Most fundamentally of all, does the Fixed Term Parliaments Act mean that the monarch no longer retains a reserve power to dismiss the ministry? As the Cabinet Manual points out, the last time a monarch exercised that power was in 1834, in circumstances that turned out to be something of a disaster. But the power is generally still acknowledged to exist, and it would be extraordinary for it to have been abolished purely by implication. Indeed, one can argue that without it the Fixed Term Parliaments Act itself could not work. What if, following a vote of no confidence, the outgoing Prime Minister sought to frustrate the formation of a new government within the 14-day period by the obvious method of refusing to leave office? The Act could only operate if the monarch exercised the reserve power to dismiss.

As a result, it seems wrong to treat the Fixed Term Parliaments Act as a comprehensive code not only for calling general elections but also for changing governments without an election. Governments can still be ousted by being defeated on the Queen’s Speech, can still threaten to resign if they lose on votes they specify as matters of confidence, and can still, ultimately, be dismissed by the monarch.

But that conclusion still leaves open a more practical question. How, outside the occasion of a Queen’s Speech, can an opposition put itself into government without risking a general election? What if the government says that it has adopted the view, regardless of whether it is correct, that no votes of confidence now exist except those mentioned in the FTPA and so will not allow any other sort of no confidence motion to be debated in government time? And what if it says that it will ignore any motions passed on opposition or back-bench days that do not use the magic words set out in the FTPA, for example a motion declaring that the House had ‘lost confidence’ in Her Majesty’s Government? The problem would be that the monarch would take some convincing that she should use her reserve power where doing so could lead to an impasse, with no one else being able to win the confidence of the House but no general election being possible.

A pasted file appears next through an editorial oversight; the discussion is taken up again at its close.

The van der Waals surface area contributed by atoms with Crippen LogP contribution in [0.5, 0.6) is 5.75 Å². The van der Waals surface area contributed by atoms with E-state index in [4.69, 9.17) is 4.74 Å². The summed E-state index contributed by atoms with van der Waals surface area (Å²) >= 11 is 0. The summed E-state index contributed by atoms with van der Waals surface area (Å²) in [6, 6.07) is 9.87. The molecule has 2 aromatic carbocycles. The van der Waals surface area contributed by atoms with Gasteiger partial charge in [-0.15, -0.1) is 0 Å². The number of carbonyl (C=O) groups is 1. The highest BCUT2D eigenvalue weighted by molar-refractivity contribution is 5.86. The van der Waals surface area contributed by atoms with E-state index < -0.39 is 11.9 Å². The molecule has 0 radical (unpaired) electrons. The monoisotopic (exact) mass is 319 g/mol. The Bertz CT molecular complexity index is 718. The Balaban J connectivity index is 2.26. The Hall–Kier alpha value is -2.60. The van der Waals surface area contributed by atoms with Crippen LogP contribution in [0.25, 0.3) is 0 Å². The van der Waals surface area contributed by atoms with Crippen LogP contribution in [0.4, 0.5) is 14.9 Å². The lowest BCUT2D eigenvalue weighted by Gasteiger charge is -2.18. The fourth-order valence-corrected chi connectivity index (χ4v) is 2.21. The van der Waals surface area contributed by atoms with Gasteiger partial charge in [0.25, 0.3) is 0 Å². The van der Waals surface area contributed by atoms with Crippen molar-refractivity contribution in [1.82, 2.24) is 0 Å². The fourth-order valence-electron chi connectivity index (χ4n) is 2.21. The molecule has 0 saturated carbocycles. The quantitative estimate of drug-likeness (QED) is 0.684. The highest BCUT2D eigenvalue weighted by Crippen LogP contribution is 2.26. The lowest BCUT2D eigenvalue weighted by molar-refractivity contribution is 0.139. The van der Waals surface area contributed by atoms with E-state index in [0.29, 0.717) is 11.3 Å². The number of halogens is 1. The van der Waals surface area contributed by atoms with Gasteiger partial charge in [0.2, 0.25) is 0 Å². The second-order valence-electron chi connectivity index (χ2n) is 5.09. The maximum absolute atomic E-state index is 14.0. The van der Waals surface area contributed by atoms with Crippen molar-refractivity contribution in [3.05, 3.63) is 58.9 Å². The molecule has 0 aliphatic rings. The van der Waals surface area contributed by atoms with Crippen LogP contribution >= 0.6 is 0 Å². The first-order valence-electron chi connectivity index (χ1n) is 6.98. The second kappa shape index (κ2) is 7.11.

But perhaps there is a solution in the newly rediscovered mechanism of moving humble addresses. A motion could be moved on an opposition or back-bench day in the form ‘That an humble Address be presented to Her Majesty, That she will be graciously pleased to dismiss her current ministers and to appoint X as Prime Minister’. If such a motion passed, the monarch could be confident not only that the current government had lost the confidence of the House but also that a specific person (presumably the Leader of the Opposition, but another person could be proposed) already commanded that confidence. In effect, we would find ourselves with the sensible rule in Article 67 of the German Basic Law that the Bundestag can only declare no confidence in one Chancellor by declaring confidence in another Chancellor.

No doubt this proposal would cause some trepidation at the Palace. No problem would arise as long as the sitting Prime Minister is an honourable person who would implement the House’s wishes without embarrassing the monarch. But what if the Prime Minister were not honourable? The basic principle the monarchy follows is that it should always take the least politically controversial course of action. The question would be, which would be less controversial – to defy the Commons or to accede to its request?

This article gives the views of the author, and not the position of Democratic Audit. It was first published on the UK Constitutional Law Association blog, and is republished with permission.

About the author

David Howarth is Professor of Law and Public Policy, University of Cambridge.